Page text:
E. R. Burroughs – The Chessmen Of Mars

One of the common themes in the novels of Edgar Rice Burroughs is that of the damsel in distress. The damsel may not be a simple objects to be rescued and be strongminded and capable of some feats of her own, ultimately she will be unable to escape on her own. This theme is also very much central in The Chessmen Of Mars (1922), the fifth novel of his John Carter or Barsoom series.

It is this recurring theme that gives me problems at keeping on reading the series. From the very start it is obvious how things will turn out, in the general sense and if you have just finished such a story, getting motivated for the next can be hard. Because of this I have no choice but to take substantial breaks between reading the novels to allow me to appreciate them fully.

You will ask me now why I still show appreciation when I am complaining about recurring themes which are in a sense predictable. There are pretty much two reasons for that. The first reason is the journey. You may know how the story will turn out but you will not be able to predict how it will get there. Burroughs gives his imagination free reign and provides many grotesque and fantastical scenes. While the John Carter series is in essence science fiction there are also some fantasy elements where some rather unexplainable or supernatural things happen while there are sequences that come close to horror although he never ventures to far ahead. One could say it is a fantastical gothic fantasy. He wrote the series before there was any of the fantasy or horror we know today and so he stays closer to the nineteenth century version than the modern one. Either way, it is much different from any common fare despite that some things do sometimes give a familiar ring. Personally I would contribute that more to later authors being inspired with what Burroughs wrote than the other way around.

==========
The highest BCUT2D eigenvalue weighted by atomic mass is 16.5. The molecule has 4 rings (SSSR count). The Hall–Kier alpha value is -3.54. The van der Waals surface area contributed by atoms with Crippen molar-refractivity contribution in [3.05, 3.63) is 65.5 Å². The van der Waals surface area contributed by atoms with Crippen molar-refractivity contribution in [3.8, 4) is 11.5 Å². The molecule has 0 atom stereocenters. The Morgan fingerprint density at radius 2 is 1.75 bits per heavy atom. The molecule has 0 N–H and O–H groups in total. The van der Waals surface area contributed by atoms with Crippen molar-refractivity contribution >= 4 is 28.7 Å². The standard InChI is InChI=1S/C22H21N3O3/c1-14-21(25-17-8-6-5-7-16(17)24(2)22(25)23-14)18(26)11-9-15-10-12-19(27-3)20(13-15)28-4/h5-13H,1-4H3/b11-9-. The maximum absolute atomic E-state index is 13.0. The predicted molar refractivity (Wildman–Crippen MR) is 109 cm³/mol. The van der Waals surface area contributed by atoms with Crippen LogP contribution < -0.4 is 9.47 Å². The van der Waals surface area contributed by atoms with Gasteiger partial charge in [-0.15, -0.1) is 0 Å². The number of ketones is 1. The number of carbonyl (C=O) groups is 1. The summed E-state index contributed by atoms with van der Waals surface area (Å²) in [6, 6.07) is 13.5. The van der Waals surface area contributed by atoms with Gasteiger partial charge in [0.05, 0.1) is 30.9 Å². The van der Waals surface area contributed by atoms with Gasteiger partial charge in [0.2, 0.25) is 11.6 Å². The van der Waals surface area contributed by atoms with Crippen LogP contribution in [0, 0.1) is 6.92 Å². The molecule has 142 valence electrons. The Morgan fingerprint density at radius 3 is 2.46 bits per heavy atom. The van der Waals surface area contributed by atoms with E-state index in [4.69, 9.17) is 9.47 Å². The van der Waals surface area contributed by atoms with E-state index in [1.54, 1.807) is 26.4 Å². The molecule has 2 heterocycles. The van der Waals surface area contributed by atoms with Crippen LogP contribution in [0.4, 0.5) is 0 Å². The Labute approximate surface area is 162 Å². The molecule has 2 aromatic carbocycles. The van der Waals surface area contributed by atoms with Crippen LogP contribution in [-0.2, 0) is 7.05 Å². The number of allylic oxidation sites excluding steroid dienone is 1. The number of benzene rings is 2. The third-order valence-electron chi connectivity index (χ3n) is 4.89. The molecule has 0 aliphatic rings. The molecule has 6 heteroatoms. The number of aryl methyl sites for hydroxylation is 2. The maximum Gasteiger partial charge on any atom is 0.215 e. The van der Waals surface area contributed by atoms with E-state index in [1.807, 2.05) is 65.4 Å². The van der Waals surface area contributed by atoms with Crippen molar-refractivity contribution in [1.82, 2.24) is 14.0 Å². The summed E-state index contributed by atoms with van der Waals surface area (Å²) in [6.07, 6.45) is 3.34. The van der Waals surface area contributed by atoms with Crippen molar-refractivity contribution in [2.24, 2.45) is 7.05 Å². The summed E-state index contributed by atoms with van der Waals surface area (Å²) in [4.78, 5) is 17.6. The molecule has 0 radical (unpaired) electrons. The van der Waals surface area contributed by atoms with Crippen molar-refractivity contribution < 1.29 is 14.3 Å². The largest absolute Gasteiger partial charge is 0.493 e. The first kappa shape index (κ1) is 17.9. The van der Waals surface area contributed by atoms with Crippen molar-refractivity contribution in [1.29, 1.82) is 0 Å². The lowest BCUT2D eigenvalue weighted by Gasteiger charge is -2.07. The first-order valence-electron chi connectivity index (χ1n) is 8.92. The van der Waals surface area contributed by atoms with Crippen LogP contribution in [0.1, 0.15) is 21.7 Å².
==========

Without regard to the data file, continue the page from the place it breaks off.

The second reason why I appreciate Burroughs’ novels is his prose. Despite the novels being part of a serial publication aiming for greatest effect and speedy writing his style is of a great quality, never repetitive and at times quite lyrical. As the general plot is not overly surprising I spent more attention to his phrasing and use of words which are of a richness you don’t see that much. It is not a requirement as today’s novels are more about the plot and the story or the behavior and development of the characters. As Burroughs’ have far less of those elements the story is compensated by the quality of his writing.

The plot itself is pretty much crafted to serve the desired flow of the story. There are a number of flaws and coincidences which the attentive reader will notice, but as mentioned earlier the story is written to entertain and provide a playing field for the imagination and if you put the credit there you will be satisfied.

In fact, Burroughs did a pretty good job on the character development. The main focus was on three characters and each was given sufficient time to explore there reasoning and decisions. Within the frame of the story this was well done.

While this is a John Carter novel he only has a minor role. This was also already the case in the fourth novel, Thuvia, Maid Of Mars. I consider it a pretty nice change to explore the behavior and thoughts of people who have been born on Mars and lived there all their lives. The reader is not an outsider anymore and sufficiently familiar with the setting to get further inside.

There is much to say about The Chessman Of Mars. I quite enjoyed it and while I will wait some time before I continue with the sixth novel of the series I know for certain that I will. One should take the time to enjoy this old series for what it is worth. Going ahead to quickly will diminish the pleasure of reading. This particular installment is recommended.

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